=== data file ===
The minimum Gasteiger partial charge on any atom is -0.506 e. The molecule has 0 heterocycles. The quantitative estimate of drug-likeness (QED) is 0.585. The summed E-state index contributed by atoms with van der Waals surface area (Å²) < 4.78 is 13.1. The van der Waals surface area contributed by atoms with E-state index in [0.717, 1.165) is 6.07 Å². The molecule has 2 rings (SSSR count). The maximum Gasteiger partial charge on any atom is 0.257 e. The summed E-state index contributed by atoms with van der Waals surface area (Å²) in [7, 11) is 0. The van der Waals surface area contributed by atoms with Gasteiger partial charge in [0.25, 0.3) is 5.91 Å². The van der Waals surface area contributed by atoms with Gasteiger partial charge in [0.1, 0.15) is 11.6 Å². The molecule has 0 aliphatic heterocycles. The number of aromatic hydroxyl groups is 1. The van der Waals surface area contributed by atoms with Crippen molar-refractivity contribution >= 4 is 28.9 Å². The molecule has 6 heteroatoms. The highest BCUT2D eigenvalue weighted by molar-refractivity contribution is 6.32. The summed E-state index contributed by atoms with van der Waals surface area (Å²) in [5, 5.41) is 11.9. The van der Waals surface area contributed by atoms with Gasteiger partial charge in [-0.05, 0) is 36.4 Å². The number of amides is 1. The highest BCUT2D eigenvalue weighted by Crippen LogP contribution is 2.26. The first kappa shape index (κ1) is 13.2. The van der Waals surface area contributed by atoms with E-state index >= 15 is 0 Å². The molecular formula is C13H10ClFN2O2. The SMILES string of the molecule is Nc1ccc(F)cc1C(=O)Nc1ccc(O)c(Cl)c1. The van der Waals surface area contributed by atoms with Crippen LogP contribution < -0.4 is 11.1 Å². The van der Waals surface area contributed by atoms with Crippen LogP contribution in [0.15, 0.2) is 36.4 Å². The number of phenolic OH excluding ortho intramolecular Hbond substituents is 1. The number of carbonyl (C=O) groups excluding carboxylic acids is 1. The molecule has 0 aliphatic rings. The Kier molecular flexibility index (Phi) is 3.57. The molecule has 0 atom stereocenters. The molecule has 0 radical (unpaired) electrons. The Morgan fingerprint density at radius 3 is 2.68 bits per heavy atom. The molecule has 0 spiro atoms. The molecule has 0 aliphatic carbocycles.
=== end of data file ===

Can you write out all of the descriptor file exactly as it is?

The minimum Gasteiger partial charge on any atom is -0.506 e. The molecule has 0 heterocycles. The quantitative estimate of drug-likeness (QED) is 0.585. The summed E-state index contributed by atoms with van der Waals surface area (Å²) < 4.78 is 13.1. The van der Waals surface area contributed by atoms with E-state index in [0.717, 1.165) is 6.07 Å². The molecule has 2 rings (SSSR count). The maximum Gasteiger partial charge on any atom is 0.257 e. The summed E-state index contributed by atoms with van der Waals surface area (Å²) in [7, 11) is 0. The van der Waals surface area contributed by atoms with Gasteiger partial charge in [0.25, 0.3) is 5.91 Å². The van der Waals surface area contributed by atoms with Gasteiger partial charge in [0.1, 0.15) is 11.6 Å². The molecule has 0 aliphatic heterocycles. The number of aromatic hydroxyl groups is 1. The van der Waals surface area contributed by atoms with Crippen molar-refractivity contribution >= 4 is 28.9 Å². The molecule has 6 heteroatoms. The highest BCUT2D eigenvalue weighted by molar-refractivity contribution is 6.32. The summed E-state index contributed by atoms with van der Waals surface area (Å²) in [5, 5.41) is 11.9. The van der Waals surface area contributed by atoms with Gasteiger partial charge in [-0.05, 0) is 36.4 Å². The number of amides is 1. The highest BCUT2D eigenvalue weighted by Crippen LogP contribution is 2.26. The first kappa shape index (κ1) is 13.2. The van der Waals surface area contributed by atoms with E-state index >= 15 is 0 Å². The molecular formula is C13H10ClFN2O2. The SMILES string of the molecule is Nc1ccc(F)cc1C(=O)Nc1ccc(O)c(Cl)c1. The van der Waals surface area contributed by atoms with Crippen LogP contribution < -0.4 is 11.1 Å². The van der Waals surface area contributed by atoms with Crippen LogP contribution in [0.15, 0.2) is 36.4 Å². The number of phenolic OH excluding ortho intramolecular Hbond substituents is 1. The number of carbonyl (C=O) groups excluding carboxylic acids is 1. The molecule has 0 aliphatic rings. The Kier molecular flexibility index (Phi) is 3.57. The molecule has 0 atom stereocenters. The molecule has 0 radical (unpaired) electrons. The Morgan fingerprint density at radius 3 is 2.68 bits per heavy atom. The molecule has 0 spiro atoms. The molecule has 0 aliphatic carbocycles.